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The OrangePi Neo is an upcoming gaming handheld powered by Manjaro Linux Gaming Edition, and now we have some rough demo footage of a prototype actually playing games.

The quality of the actual video is not exactly the best, the Manjaro team are not exactly YouTuber pros but it's still quite an interesting look at the early unfinished device for those interested in more Linux gaming handhelds. Have a look at the video below:

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It's somewhat amusing to see that on Windows handhelds, certain vendors have made their own UI to make Windows slightly better for a handheld and here we have the Manjaro team doing a UI pop-up on top of the Steam Big Picture mode for their settings. Hopefully the final release is a bit smoother than that, but as a reminder this is early stuff we're seeing.

A few weeks ago the Manjaro team also did a quick rough demo of the early Manjaro Gaming Edition installer on YouTube as well:

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A reminder on the specifications to expect from it:

Screen 7-inch FHD+ (1920 x 1200, WUXGA) 16:10, 500nits Brightness, 120Hz Refresh Rate
RAM 16GB/32GB LPDDR5 (6400MHz dual channel)
Dimensions 259mm*107mm*19.9mm
Triggers Linear Hall Trigger
Ports 2x USB 4.0 Type-C, 1x 3.5mm headphone jack, 1x TF card slot
BT / WiFI BT5.3, Wifi 6E
Cooling Turbo Large Fan, Dual Copper Pipes + Aluminium Alloy Cooling Fans, extra large air vents + customised cooling system and air ducts with a subtle design
Colour White/Black
CPU AMD Ryzen 7 7840U
Storage 512GB-2TB PCIe 4.0 NVMe M.2 SSD (2280)
Battery 50WHrs, 3S1P, 3-cell Li-polymer battery
Joysticks Hall Sensing Joystick with RGB Lighting
Gyro Dual 6-axis gyroscopes
Audio 2x 1W dual panoramic speakers

The device will be split across a Ryzen 7840U model at $499 USD and a Ryzen 8840U at $599 USD.

More info on the official website. A release date is not yet set.

Article taken from GamingOnLinux.com.
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17 comments
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tmtvl May 17
They probably should swap the right analogue stick and the face buttons, because it looks really awkward to use.
Quoting: DrakkerArgh... More of those ugly wasteful LEDs.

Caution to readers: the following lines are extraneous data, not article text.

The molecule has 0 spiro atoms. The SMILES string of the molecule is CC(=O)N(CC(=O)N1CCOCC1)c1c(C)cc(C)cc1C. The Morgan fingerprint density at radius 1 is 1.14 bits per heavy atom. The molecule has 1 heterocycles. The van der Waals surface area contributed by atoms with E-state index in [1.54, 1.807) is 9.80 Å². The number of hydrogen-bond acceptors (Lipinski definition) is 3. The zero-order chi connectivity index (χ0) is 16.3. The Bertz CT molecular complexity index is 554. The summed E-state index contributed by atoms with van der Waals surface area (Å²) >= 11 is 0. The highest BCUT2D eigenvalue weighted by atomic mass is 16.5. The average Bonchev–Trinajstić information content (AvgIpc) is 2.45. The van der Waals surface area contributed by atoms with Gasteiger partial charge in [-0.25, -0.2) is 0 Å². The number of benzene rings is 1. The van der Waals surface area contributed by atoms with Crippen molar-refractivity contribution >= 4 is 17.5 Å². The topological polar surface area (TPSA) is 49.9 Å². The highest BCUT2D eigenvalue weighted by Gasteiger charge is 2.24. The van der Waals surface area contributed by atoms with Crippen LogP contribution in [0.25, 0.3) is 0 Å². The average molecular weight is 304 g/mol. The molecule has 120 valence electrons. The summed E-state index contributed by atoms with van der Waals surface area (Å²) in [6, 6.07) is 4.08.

But how are you going to know it's a gaming device if it doesn't have the LEDs?
Drakker May 17
Quoting: Mountain Man
Quoting: DrakkerArgh... More of those ugly wasteful LEDs.
But how are you going to know it's a gaming device if it doesn't have the LEDs?

Uuuh... Let me see. OH! There's the letters "Steam Deck"!
Marlock May 18
given the amount of pain and suffering some users got from the original Steam Deck wifi, i'd hope the specs for other linux handhelds would be careful to show they use wifi models with known-good linux driver support

is this a known info already?
3zekiel May 19
Quoting: Purple Library Guy
Quoting: sarmadSo, compared to the Steam Deck this has higher specs (CPU/GPU, screen resolution screen refresh rate) and smaller form factor, but in return the Deck has better screen, likely better battery life, and I guess slightly lower cost.
I suspect the Deck has better ergonomics as well.

Just from the view here, analogue sticks on this one are asymmetric, which is already vastly inferior compared to the deck... Never understood this kind of controller design. I remember first Xbox had same kind of weird analogue stick placement, and see others with it from time to time.
ghiuma May 19
I love Manjaro, I have two SSDs with KDE and Gnome, but if the "Gaming" edition is like the official ones I don't think I can trust it, after the latest updates I have both KDE/Gnome systems unstable and almost broken. Steamvr (version 2.4) also no longer works after Manjaro updates (Maybe for Nvidia drivers?). I don't know how reliable they are...(I have been using Manjaro for 10 years)...


Last edited by ghiuma on 19 May 2024 at 9:05 am UTC
Quoting: Marlockgiven the amount of pain and suffering some users got from the original Steam Deck wifi, i'd hope the specs for other linux handhelds would be careful to show they use wifi models with known-good linux driver support

is this a known info already?
I have read some issues with the original Steam Deck wifi, but never experienced any issues myself. I wonder if it's less about driver support, and more about locations and router compatibility. Not that I'm saying Linux and Wifi hasn't been 'fun' for me in the past. I had a laptop at some point that would connect and work just fine in Linux... until I tried to stream anything (like YouTube). It'd just disconnect until I'd stop... That's when I found out that laptop manufacturers will sometimes whitelist Wifi cards in the bios... fortunately, someone had already hacked/patched a bios for my particular model that worked great with the Intel replacement :)
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